Bridging The GapApril 30, 2015
Twelve Spiritual Principles (Virtues)May 11, 2015
The Fellowship of Alcoholics Anonymous is filled with men and women who know very well that “A.A. is more than a set of principles; it is a society of alcoholics in action.” (The A.A. Service Manual, p. S1) They keep an eye peeled for anyone, anywhere, reaching out for help so that they may offer the hand of A.A. Of course, most remember when it was their own hand reaching out for assistance—and help was there. The handiwork of these alcoholics is revealed in countless ways, from a simple invitation to coffee to standing for election to a position in general service. Indeed, whenever an A.A. is in action, helping other alcoholics, great rewards often follow: “Life will take on new meaning. . . . Frequent contact with newcomers and with each other is the bright spot of our lives.” (Alcoholics Anonymous, p.89)
Bob C. is one of those A.A.s in action. After being elected Area 14 (Northern Florida) corrections chairperson, he said that, other than helping to carry A.A.’s message to a still-suffering alcoholic, he “wasn’t sure what to expect.” One day, however, he received an e-mail from Keith S., an A.A. in California participating in the Corrections Correspondence Service (CCS) through the General Service Office. (CCS is a Twelfth Step opportunity which links A.A. members on the “outside” with A.A. members in correctional facilities to provide a source of experience as it relates to problems with alcohol. Men are linked with men and women with women.)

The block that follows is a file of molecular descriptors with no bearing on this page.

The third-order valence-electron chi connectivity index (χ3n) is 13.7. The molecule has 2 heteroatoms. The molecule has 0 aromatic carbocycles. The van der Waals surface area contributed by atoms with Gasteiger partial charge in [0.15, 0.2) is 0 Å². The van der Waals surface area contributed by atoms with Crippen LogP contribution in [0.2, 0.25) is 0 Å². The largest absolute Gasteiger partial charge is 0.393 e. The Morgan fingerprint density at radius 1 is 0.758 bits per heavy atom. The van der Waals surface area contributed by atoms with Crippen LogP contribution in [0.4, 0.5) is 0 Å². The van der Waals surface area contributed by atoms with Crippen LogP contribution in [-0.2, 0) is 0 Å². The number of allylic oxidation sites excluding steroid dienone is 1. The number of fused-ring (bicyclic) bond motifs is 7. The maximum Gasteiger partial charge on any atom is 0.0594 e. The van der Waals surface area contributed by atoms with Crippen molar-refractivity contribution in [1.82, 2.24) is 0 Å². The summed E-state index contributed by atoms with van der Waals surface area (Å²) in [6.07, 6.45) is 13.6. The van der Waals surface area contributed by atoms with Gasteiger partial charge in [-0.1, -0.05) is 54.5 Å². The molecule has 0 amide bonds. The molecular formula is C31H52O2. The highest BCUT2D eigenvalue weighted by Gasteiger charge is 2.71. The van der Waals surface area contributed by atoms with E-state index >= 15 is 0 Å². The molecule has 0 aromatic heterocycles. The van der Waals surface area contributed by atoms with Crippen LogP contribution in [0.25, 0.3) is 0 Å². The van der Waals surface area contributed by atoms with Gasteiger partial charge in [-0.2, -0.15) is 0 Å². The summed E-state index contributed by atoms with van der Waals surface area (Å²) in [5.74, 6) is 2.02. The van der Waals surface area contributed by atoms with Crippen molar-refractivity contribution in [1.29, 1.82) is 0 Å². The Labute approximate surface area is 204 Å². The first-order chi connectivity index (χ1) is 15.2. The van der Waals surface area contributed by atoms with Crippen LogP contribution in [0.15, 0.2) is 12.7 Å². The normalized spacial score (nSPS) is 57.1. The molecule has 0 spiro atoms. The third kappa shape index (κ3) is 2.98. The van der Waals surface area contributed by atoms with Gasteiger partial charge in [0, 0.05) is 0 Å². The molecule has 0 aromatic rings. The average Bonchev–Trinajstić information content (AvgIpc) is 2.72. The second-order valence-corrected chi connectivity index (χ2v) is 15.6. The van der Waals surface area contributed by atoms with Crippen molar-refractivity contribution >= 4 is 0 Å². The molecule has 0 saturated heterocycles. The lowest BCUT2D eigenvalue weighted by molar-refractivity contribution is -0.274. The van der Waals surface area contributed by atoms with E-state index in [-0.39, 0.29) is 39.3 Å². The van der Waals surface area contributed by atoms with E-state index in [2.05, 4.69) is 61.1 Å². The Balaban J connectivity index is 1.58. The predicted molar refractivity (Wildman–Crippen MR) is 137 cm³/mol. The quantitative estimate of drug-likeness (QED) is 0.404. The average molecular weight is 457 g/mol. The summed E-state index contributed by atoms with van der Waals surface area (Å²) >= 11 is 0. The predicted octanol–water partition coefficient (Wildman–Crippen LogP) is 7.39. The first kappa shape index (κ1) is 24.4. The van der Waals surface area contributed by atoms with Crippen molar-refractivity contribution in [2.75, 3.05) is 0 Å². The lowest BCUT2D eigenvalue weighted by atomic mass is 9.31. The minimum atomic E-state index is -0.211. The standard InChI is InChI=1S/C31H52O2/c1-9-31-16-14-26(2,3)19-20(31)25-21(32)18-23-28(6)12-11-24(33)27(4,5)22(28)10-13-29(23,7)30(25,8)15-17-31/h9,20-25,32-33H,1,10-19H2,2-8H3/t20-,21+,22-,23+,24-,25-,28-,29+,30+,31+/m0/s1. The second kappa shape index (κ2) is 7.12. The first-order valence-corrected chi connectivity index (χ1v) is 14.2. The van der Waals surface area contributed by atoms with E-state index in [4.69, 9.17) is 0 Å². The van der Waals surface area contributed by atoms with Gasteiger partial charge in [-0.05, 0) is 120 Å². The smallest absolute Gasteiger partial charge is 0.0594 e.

Keith S., an “outside” A.A., was corresponding with Greg M., an alcoholic on the “inside” at a state prison in Florida. In his correspondence, Greg shared that he’d like to attend an A.A. meeting, but there hadn’t been an A.A. meeting at that correctional facility for nearly ten years. After receiving Greg’s letter, Keith tracked down the corrections area chair—Bob C.—in the region where the prison is located. He related Greg’s request for a meeting and asked Bob about the possibility of bringing an A.A. meeting behind the walls of that facility.
Public Information service coordinator in Tallahassee, Florida. He spoke with prison officials and other A.A.s with experience in corrections and service. A few months later, after meeting with the warden, as well as with security and education personnel, A.A. was given permission to bring a meeting inside the walls. Since then, it has been a resounding success.
That meeting is now a new group called “Fresh Start Behind the Walls.” It has about 14 members, a G.S.R., and is a closed meeting format. It meets every Wednesday at 6:30 PM in the main unit of the prison. Bob C.’s voice is still tinged with awe and wonder as he relates the events around the creation of the meeting. “Prison officials have gone out of their way to be helpful. We have coffee at the meeting. They rescheduled a head count so that some of the men could attend the meeting without interruption.” Energized by the success of the meeting, he said, “I have made it my home group. I will be going there for years.” Bob also shares something that almost never fails to add a spark of excitement to an A.A.’s eye: “Calls are flooding in from other institutions—they all want A.A. I am organizing an event to get more volunteers to help fill all the requests.”
By Box 4-5-9 Vol. 56, No. 1